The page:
Because of this historical role as gatekeepers of access to public discourse the professional news media in Australia appear to believe that they have a privileged position to maintain. I believe that this feeling was what drove the unveiling of the author of the Grog’s Gamut blog.

It appears to have been a rearguard action by members of the professional news media who feel their gatekeeping role with respect to public discourse is being eroded. Funnily enough they are right. Their role as gatekeepers who set the agenda for public discourse is eroding under their very feet.

Instead we are seeing a fragmentation of the media landscape. Eternal verities such as guaranteed audiences are splintering and nobody really knows what will happen next. And into this shifting media landscape new voices – those of private citizens – are flourishing in niches. Not every new voice is excellent or expert. Not every new voice is skilled in the ways of fact-checking and other journalistic niceties. But some of these new voices are finding loyal and interested audiences. Grog’s Gamut was one such new voice.

But Grog’s blog was written under a pseudonym – it was not an anonymous blog as some have asserted. And the journalist and his publication could not resist the temptation to reveal the real name of the author.

That revelation means nothing to most people. But to this particular public servant it means scrutiny from mandarins at senior levels in the public service and the possibility that he might lose his job over his private opinions shared in his private time as part of his contribution to public discourse.

Further, it means that every other public servant will be watching what happens to the author of Grog’s Gamut. They will be watching to see if it is possible for a public servant to participate in public discourse in Australia. They will be watching to see if it is too dangerous for their jobs to put their heads above the parapet. They will be measuring the possibility of danger and assessing whether or not they should support Government 2.0 initiatives.

Other private citizens – those who work for major corporations – will also be watching what happens to Greg Jericho. Many will assess the risks of their participation in public discourse. Some might be discouraged from participation. But I hope that others will choose to embrace the new media tools and give voice to their opinions. I hope that others will share their opinions, ideas and information. I hope that they will continue to create niches and fragmentation of the traditional media.

We need new voices. We need to democratise participation in public discourse. Some of it will be ill-informed rubbish. But amongst the dross will be some gems and our society needs to find those gems.

Share

Time to drop the social and the media from our lexicon?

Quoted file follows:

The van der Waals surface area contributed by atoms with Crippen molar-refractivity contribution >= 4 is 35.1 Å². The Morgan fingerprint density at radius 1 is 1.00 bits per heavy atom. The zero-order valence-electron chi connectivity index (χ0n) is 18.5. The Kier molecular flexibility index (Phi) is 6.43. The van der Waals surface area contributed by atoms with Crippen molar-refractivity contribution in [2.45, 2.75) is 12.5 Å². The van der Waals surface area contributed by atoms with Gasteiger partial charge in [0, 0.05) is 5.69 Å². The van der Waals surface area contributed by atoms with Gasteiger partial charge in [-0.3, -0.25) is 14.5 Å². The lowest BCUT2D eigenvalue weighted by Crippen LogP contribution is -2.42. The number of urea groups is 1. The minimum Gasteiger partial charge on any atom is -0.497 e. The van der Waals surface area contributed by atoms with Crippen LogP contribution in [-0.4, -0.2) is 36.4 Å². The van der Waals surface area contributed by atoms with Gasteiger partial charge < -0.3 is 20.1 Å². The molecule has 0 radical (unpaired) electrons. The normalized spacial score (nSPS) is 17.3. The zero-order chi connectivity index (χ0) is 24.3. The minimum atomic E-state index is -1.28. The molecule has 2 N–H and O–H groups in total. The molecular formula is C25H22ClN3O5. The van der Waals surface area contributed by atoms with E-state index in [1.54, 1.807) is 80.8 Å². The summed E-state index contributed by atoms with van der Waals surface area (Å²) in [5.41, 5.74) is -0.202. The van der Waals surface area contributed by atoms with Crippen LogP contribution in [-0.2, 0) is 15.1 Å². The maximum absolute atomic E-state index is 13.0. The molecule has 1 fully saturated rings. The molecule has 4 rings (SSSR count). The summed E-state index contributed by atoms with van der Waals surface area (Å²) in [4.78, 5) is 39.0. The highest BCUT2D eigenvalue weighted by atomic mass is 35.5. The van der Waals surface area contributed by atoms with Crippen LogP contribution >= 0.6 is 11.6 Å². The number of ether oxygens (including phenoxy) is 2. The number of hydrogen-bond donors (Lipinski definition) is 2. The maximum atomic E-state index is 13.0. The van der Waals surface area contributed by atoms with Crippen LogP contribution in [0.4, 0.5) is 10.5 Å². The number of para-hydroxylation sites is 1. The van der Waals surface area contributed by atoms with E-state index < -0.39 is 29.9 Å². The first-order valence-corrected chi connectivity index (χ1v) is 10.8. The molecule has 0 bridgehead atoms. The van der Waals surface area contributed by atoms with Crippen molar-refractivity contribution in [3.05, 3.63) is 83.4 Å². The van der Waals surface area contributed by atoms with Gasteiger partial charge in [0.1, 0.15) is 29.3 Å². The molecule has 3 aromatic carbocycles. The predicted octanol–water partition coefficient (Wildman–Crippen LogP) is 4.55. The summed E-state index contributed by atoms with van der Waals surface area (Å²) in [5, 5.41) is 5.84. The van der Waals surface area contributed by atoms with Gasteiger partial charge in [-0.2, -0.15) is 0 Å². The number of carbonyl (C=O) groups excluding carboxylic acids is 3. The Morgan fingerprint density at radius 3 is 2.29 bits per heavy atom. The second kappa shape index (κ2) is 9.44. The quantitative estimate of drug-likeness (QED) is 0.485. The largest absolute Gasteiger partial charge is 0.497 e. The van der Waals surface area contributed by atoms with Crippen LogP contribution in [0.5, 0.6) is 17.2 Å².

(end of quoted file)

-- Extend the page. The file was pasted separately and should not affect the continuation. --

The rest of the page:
Share

I was reading the article If Every Company is a Media Company…Then Who Owns Social Media? after seeing a Twitter conversation between @DesWalsh and @Trib.

The article author, Don Bulmer, notes:

Social media is no longer just a destination or a set of tools and features. It has evolved into a very power extension and dimension of life and work…a new way of thinking about how business is done.

Asking the question (today) ‘who owns social media?’ in business is like asking the question ‘who owns email?’ Everyone does.

Seeing it put like this made me realise that what we’ve been talking about is really just communication.

Nobody actually owns communication in general. But what people and business entities do own is many of the communication channels and platforms. They also own certain kinds of protected content – like copyright, patents, trademarks, etc.

What we are seeing is a democratisation of corporate communication. In the past special departments of ‘communications’ were created to craft corporate communications.

The platforms and channels of communication were unwieldly and required specialist skills and training. Communications were split between internal and external. External communications were often outsourced to professionals like advertising agencies.

You don’t just let gifted amateurs loose on your multi-million dollar television communications program. After all they would not know how to buy the media space to get the advertisements run as and when required.

But the internet has changed all of that. Any person with broadband and a webcam can create video content and have it up on YouTube in a few minutes. The gap between the professionals and amateurs has suddenly narrowed.

Then I watched the Jeff Jarvis talk on Privacy, publicness & penises, where I picked up the insight that it might be better to think of the internet as ‘place’ rather than as ‘medium’.

If the internet is a place, and a place where humans congregate, then it is implicitly social. To keep nattering on about ‘social’ this that or the other is a bit mad. We don’t continually reference the social nature of places like bars, restaurants, football games.

So is it time to finally retire the words ‘social’ and ‘media’ from our lexicon and simply start thinking about the internet as a place?

Share